The VanEck CLO ETF (the “Fund”) outperformed its benchmark, the J.P. Morgan CLO Index, in the first quarter by 0.47%, and since launching in June 2022 has outperformed by 1.07%, driven by both top-down portfolio positioning by quality and bottom-up security selection. The Fund has achieved performance that is in-line with the BBB-rated subset of its benchmark with a much higher quality tilt (currently nearly 100% of the Fund’s portfolio is rated AAA or AA, with no holdings below A), as well as significant outperformance versus the AAA subset.
Market Update: Collateralized Loan Obligations (CLOs) generated negative total returns in March as turmoil in the US regional and European banking sectors led to an increase in volatility in both US Treasury rates and risk asset classes, but were up for the quarter. Concerns around banking stability metastasized into other segments of credit, which led to a slowdown in capital market activity. Despite initial concerns that the failures of Silicon Valley Bank and Signature Bank could be the beginning of a more systemic banking contagion, the US Treasury and Federal Reserve took significant steps to guarantee depositors at these failed banks would remain whole and would backstop deposits at other US banks that may experience a contagion effect, helping to calm investor nerves and bring stability back to markets. CLOs rallied towards the end of the month as markets calmed following these actions; however, it was not enough to offset earlier losses. In the face of these challenges, the Fed increased the Federal funds rate by 25 basis points (bps) at its March meeting amid prolonged elevated levels of inflation and a robust labor market.
|Investment Grade Corporates||3.45||5.25||145|
|High Yield Bonds||3.72||8.49||458|
Source: JP Morgan and ICE Data Indices as of 3/31/2023. CLOs represented by J.P. Morgan Collateralized Loan Obligation Index, AAA Rated CLOs represented by J.P. Morgan CLO AAA Index, AA Rated CLOs represented by J.P. Morgan CLO AA Index, A Rated CLOs represented by J.P. Morgan CLO A Index, BBB Rated CLOs represented by J.P. Morgan CLO BBB Index, BB Rated CLOs represented by J.P. Morgan CLO BB Index, Investment Grade Corporates represented by ICE BofA US Corporate Index, US Agg is represented by the ICE BofA US Broad Market, Leveraged Loans represented by JP Morgan Leveraged Loan Index and High Yield Bonds represented by ICE BofA US High Yield Index.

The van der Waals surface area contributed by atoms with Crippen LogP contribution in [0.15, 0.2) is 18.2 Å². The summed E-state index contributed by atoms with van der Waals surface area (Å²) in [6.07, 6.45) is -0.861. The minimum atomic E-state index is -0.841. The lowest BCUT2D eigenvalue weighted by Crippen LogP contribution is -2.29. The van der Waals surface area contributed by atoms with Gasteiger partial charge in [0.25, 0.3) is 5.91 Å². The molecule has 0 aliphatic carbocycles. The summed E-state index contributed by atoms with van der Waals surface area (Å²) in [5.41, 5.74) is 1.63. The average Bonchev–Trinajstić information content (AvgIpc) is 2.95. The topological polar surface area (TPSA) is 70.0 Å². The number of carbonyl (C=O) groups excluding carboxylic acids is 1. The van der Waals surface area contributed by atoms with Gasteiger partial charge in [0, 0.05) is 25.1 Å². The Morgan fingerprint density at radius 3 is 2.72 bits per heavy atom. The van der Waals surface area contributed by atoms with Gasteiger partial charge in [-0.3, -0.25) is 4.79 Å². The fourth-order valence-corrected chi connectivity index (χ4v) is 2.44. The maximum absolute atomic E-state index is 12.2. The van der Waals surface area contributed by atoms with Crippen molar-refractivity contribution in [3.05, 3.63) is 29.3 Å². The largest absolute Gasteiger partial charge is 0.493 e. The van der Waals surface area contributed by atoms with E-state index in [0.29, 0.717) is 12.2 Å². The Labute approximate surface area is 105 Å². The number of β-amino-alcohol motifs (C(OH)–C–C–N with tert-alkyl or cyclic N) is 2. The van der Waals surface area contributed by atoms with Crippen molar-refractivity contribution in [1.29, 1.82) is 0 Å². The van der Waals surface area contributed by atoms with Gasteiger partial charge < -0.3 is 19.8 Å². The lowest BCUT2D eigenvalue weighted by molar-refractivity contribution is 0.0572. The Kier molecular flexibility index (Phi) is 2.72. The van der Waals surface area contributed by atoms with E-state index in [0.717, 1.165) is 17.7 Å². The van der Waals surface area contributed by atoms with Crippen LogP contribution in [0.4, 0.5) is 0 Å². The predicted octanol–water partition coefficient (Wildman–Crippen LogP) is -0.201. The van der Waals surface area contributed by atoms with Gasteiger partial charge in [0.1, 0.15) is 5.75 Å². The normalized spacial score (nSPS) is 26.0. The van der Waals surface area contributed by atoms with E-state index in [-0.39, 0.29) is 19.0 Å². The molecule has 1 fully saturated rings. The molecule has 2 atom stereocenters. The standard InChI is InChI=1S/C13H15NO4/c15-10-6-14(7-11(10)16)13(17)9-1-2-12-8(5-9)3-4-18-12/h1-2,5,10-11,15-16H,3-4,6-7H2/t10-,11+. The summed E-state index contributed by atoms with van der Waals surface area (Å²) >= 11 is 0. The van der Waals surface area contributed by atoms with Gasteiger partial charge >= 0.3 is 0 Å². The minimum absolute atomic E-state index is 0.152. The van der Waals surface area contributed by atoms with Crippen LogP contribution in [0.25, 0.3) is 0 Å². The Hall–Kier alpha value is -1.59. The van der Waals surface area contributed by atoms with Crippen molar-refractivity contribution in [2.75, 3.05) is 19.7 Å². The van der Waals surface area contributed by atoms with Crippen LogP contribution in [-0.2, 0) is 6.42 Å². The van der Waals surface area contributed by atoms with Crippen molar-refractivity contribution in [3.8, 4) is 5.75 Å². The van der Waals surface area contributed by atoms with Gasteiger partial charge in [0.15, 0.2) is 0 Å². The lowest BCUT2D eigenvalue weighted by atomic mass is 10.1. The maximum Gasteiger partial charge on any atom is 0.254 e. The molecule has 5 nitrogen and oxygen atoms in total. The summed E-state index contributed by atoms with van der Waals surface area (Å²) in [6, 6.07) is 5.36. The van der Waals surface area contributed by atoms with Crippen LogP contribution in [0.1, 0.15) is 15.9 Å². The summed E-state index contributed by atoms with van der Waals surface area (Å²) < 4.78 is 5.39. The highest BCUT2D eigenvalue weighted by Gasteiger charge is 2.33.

Per Barclays Research, CLO new issue supply decreased month-over-month, with $11.0bn pricing during the month compared to $15.7bn in February. However, year-to-date new issuance of $33.6bn is outpacing year-to-date activity in 2022 and is the second highest on record behind 2021. Refinance and reset activity remained muted with just $0.4bn pricing in March. In the secondary market, TRACE supply was marginally lower at $14.9bn from $15.0bn in February, per Morgan Stanley. Investment grade volumes were roughly flat at $11.8bn while below investment grade volumes decreased to $3.1bn from $3.3bn.
There were three new defaults in the Morningstar U.S. Leveraged Loan Index in March. As a result, the trailing twelve-month default rate by principal increased to 1.32% from 1.02% in February. We anticipate the default rate to remain below historical averages in the near term for the leveraged loan market, notwithstanding ongoing interest rate increases and indications that Fed hikes will maintain higher interest rates throughout 2023. We anticipate the default rate to increase and our expectations are that defaults will increase in 2023-2024 period to 3%-4%, above the long-term historical average of roughly 3%.
From a fundamental standpoint, credit metrics were mostly rangebound to worsened, while market value metrics suffered during the month.
Portfolio Strategy: Playing Safe and Smart Continues to Outperform
The Fund returned 2.45% for the first three months of the year, outperforming its benchmark, the J.P. Morgan CLO Index by 0.47%. The Fund shifted within investment grade buckets during the quarter, by increasing exposure to AAA-rated CLOs mid-quarter. The Fund had over 75% of its holdings in AAA-rated CLOs as of March 31, 2023. This top-down positioning by rating bucket was a positive driver of outperformance in the quarter, as was security selection which contributed approximately equally to outperformance. The portfolio also benefited from its spread duration positioning throughout the quarter.
As central banks increased rates in 2022 and have continued to increase thus far in 2023, the borrowing rate for leveraged loan borrowers is anticipated to continue rising. Rating agencies are vigilant and the increased borrowing costs for borrowers means that interest coverage ratios have declined and will continue to do so. As companies report pressures on earnings, borrowers’ financial positions continue to weaken with higher leverage and lower interest coverage ratios, leading to the risk of downgrade.